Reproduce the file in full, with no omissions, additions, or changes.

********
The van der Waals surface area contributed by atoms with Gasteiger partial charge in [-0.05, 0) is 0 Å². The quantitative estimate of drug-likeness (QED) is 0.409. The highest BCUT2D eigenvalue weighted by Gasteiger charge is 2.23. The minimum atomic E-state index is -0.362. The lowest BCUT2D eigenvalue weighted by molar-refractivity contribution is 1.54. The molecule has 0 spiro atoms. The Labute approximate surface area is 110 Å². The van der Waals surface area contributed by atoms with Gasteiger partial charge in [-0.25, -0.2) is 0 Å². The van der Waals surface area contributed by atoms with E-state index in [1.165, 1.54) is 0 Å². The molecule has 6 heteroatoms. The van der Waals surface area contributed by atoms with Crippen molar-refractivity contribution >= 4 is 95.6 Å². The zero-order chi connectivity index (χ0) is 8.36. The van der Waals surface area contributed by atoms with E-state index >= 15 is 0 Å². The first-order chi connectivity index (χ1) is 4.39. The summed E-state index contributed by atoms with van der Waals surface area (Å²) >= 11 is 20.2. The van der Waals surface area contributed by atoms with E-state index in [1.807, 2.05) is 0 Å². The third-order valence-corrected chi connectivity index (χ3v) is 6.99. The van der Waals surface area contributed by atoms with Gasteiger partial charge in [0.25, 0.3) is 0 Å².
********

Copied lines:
The van der Waals surface area contributed by atoms with Gasteiger partial charge in [-0.05, 0) is 0 Å². The quantitative estimate of drug-likeness (QED) is 0.409. The highest BCUT2D eigenvalue weighted by Gasteiger charge is 2.23. The minimum atomic E-state index is -0.362. The lowest BCUT2D eigenvalue weighted by molar-refractivity contribution is 1.54. The molecule has 0 spiro atoms. The Labute approximate surface area is 110 Å². The van der Waals surface area contributed by atoms with Gasteiger partial charge in [-0.25, -0.2) is 0 Å². The van der Waals surface area contributed by atoms with E-state index in [1.165, 1.54) is 0 Å². The molecule has 6 heteroatoms. The van der Waals surface area contributed by atoms with Crippen molar-refractivity contribution >= 4 is 95.6 Å². The zero-order chi connectivity index (χ0) is 8.36. The van der Waals surface area contributed by atoms with E-state index >= 15 is 0 Å². The first-order chi connectivity index (χ1) is 4.39. The summed E-state index contributed by atoms with van der Waals surface area (Å²) >= 11 is 20.2. The van der Waals surface area contributed by atoms with E-state index in [1.807, 2.05) is 0 Å². The third-order valence-corrected chi connectivity index (χ3v) is 6.99. The van der Waals surface area contributed by atoms with Gasteiger partial charge in [0.25, 0.3) is 0 Å².